Dankprofessor’s Weblog

A weblog examining sexual politics in higher education and beyond.

The coupling of McCain and Palin

When it comes to mate selection, John  McCain certainly does not engage in any pretentious behavior.  He doesn’t spend very much time personally wooing a prospective mate.  All the pre-selection stuff is handled by his staff.   His first glance and his very first gut reaction most likely tells him whether or not this is the one.  No personal courtship is needed; one date is enough to find the good mate.

So the fact that the good senator immediately wanted Sarah Palin as his running mate should come as no surprise.  He could tell she had what it takes to please him and his base.  She could help him get what he wants.  No need to vet her about Pakistan or Georgia.  McCain knows that politics is in part about love and romance and so the whirlwind began.

There is an uncanny similarity relating to his choice of his other mate, Cindy McCain.  With Cindy it was also love at first sight; he knew right away that she was his wife to be; the complicating problem for him was that he already had  a wife.  This situation was resolved via divorce and then a John and Cindy marriage.
 
And the fact that both John McCain’s mates were beauty queens should come as no surprise.  Being surrounded by beauty never hurts.   Beauty is power and power is what all politicians want.  Being surrounded by beautiful women affirms for self and many others that one has the power.

And it should not be surprising that both Cindy and Sarah are significantly younger than the senator; Cindy by 18 years and Sarah by 27 years.   Surrounded by beauty and youth one can feel “eternally ” young at heart.  Such may be the case why McCain apparently is unable to give serious consideration to the possibility that his VP selection will become President if he should die.  For McCain it may be that his whole life affirms that he transcends death; he is the survivor par excellence.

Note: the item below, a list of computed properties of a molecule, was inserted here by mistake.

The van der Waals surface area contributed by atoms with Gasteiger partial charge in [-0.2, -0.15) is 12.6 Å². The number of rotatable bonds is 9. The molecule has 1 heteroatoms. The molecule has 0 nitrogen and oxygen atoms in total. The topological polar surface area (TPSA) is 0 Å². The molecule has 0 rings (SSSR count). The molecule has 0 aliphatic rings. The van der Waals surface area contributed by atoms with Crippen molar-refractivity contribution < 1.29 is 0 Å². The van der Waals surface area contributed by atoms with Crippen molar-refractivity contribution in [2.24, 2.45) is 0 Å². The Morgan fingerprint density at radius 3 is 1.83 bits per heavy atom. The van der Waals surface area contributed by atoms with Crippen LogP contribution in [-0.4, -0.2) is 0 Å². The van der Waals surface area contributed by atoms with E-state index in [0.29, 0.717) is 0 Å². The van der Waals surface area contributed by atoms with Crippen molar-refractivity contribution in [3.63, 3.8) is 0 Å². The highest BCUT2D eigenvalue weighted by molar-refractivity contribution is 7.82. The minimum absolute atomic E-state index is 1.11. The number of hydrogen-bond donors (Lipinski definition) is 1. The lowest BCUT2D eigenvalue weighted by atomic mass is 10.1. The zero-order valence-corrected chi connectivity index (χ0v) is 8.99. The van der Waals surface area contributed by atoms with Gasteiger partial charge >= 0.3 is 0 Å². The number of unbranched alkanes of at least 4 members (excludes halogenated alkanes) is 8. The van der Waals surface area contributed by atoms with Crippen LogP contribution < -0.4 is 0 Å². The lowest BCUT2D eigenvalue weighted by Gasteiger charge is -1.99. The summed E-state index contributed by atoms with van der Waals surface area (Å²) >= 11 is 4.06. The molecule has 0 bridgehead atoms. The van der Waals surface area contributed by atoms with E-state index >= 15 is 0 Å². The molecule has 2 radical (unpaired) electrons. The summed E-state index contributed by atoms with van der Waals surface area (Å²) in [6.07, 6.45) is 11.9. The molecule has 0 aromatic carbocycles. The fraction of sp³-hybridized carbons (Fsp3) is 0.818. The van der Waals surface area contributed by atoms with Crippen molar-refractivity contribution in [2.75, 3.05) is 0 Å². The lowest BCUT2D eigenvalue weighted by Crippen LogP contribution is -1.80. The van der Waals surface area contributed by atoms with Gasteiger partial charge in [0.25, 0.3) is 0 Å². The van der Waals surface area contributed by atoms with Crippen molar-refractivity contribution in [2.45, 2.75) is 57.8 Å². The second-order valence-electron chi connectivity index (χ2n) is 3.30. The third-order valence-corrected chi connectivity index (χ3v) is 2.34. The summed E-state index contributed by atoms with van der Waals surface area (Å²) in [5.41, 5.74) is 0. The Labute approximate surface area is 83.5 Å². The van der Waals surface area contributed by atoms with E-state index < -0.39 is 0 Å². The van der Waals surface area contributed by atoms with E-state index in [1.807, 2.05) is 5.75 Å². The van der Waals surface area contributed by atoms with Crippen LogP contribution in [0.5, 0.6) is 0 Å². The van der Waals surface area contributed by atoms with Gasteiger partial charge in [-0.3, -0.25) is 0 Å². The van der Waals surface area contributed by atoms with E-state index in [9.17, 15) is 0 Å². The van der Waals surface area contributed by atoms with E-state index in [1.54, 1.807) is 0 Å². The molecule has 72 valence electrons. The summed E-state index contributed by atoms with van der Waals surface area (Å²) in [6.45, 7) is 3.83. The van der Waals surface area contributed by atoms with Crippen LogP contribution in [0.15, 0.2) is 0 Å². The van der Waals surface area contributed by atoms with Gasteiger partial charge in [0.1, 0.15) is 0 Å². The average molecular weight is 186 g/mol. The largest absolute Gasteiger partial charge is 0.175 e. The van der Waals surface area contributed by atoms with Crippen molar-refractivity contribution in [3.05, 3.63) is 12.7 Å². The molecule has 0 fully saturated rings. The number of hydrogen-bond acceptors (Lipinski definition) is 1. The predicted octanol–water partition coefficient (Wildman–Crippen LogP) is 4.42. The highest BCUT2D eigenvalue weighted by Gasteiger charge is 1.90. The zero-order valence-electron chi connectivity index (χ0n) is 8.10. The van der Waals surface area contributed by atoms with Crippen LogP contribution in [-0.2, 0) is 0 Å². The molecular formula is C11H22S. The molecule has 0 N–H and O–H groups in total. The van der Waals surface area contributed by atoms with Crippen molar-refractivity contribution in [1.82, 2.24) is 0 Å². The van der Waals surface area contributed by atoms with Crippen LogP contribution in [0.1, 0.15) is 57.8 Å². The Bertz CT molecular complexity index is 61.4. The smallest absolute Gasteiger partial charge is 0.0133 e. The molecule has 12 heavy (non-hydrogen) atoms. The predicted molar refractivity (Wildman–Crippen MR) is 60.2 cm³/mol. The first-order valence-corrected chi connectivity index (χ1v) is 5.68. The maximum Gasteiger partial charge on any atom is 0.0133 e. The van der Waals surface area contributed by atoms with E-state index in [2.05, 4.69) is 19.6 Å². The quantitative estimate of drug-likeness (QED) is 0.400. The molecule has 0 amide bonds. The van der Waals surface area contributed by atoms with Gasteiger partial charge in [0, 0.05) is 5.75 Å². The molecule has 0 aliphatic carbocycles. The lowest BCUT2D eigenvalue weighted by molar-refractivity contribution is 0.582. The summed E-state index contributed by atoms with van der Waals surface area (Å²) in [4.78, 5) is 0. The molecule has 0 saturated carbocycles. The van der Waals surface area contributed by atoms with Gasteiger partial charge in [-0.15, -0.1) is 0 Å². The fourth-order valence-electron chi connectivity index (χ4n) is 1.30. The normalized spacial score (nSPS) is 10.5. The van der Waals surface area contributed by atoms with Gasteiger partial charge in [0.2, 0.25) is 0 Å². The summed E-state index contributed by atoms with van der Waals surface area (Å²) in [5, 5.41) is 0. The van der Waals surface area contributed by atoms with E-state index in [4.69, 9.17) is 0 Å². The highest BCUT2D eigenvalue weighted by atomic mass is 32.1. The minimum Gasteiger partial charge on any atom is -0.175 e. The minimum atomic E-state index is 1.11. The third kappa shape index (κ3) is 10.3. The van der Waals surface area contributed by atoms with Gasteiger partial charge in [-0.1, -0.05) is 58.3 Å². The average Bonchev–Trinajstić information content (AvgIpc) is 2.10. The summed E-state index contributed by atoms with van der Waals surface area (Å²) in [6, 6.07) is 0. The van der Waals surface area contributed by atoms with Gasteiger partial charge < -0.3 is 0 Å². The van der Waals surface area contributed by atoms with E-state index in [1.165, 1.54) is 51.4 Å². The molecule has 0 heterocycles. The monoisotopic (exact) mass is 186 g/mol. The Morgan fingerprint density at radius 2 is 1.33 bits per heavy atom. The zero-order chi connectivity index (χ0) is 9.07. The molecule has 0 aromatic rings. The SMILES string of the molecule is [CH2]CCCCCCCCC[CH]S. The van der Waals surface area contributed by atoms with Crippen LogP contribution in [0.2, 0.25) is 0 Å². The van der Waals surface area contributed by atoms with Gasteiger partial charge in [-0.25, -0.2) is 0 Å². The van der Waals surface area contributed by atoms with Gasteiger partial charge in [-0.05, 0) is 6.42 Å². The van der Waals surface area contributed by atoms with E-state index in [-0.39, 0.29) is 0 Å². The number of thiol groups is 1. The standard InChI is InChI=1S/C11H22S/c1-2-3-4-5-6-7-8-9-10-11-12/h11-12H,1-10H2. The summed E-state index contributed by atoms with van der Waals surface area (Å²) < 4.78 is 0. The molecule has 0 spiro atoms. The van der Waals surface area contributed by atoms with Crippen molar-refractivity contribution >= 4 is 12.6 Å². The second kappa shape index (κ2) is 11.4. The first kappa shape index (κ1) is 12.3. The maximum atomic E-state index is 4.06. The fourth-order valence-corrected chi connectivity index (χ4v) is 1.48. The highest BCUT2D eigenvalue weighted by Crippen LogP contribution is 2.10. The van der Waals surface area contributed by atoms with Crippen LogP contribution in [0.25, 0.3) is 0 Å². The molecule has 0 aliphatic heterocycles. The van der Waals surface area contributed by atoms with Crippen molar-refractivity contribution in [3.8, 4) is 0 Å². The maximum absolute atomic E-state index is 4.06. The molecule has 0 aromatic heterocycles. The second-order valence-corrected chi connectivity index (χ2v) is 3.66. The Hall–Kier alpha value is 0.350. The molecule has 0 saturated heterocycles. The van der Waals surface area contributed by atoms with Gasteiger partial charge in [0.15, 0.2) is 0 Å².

I do not mean to indicate that there is no cynical manipulation going on here.  Politics is most often a combination of cynicism and romance.  Certainly John McCain believes that Sarah Palin can help him get a higher percentage of the women’s vote.  But if he thinks that this will help him gain the vote of Hillary supporters and feminist women in general, McCain is engaging in unrestrained pipe dreaming.

For many feminists, a John and Sarah pairing symbolizes their dreaded male patriarchy- that of the older male being in the power position with the younger woman being in the subordinate position.  Nothing new here; it’s the same old same old.  In fact, the more radical feminists might very well argue that this pairing is not a consensual one since for them where there is differential power, there can be no consent.  In other words, they could hold that the Governor was unable to say “no” to the Senator.

What may be even more galling to feminists is that Sarah apparently holds herself up as a replacement for the displaced Hillary.  Of course, Hillary can no longer be a yes woman to anyone. Sarah playing the role of yes woman to John is the antithesis of feminism. 

As for the conservative base, such is entirely another story.  The older male/younger female is a traditional acceptable pairing.  No matter that Palin is inexperienced in national and international affairs. The good VP and the good wife follow traditional values.  And in this framework all that Sarah has to do is to follow the wishes of her running mate who will then become her President.  And just as the devoted wife who loses her husband thru death often inherits the wealth and status of her husband, such would be the case for the devoted VP who then becomes President Palin.

Of course, when it comes to love and politics, one knows that one does not know.  McCain could dump Palin before election day.  Of course, it has happened before.  It was the the Democratic candidate in 1972 George McGovern who dumped his VP choice Tom Eagleton when Eagleton was no longer seen as useful to his candidacy.   And the case of Spiro Agnew illustrates that in dire circumstances a VP can be forced to step down so that a Spiro Agnew cannot become President.

So if the McCain/Palin ticket becomes the winning ticket and then President McCain becomes seriously ill, it could be that Palin is forcibly removed from office and then if McCain dies, Nancy Pelosi will become President Pelosi.

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If you wish, you can write to me directly at dankprofessor@msn.com
Guest commentaries should also be submitted for consideration
to the same email address.
Barry M. Dank aka the dankprofessor™
© Copyright 2008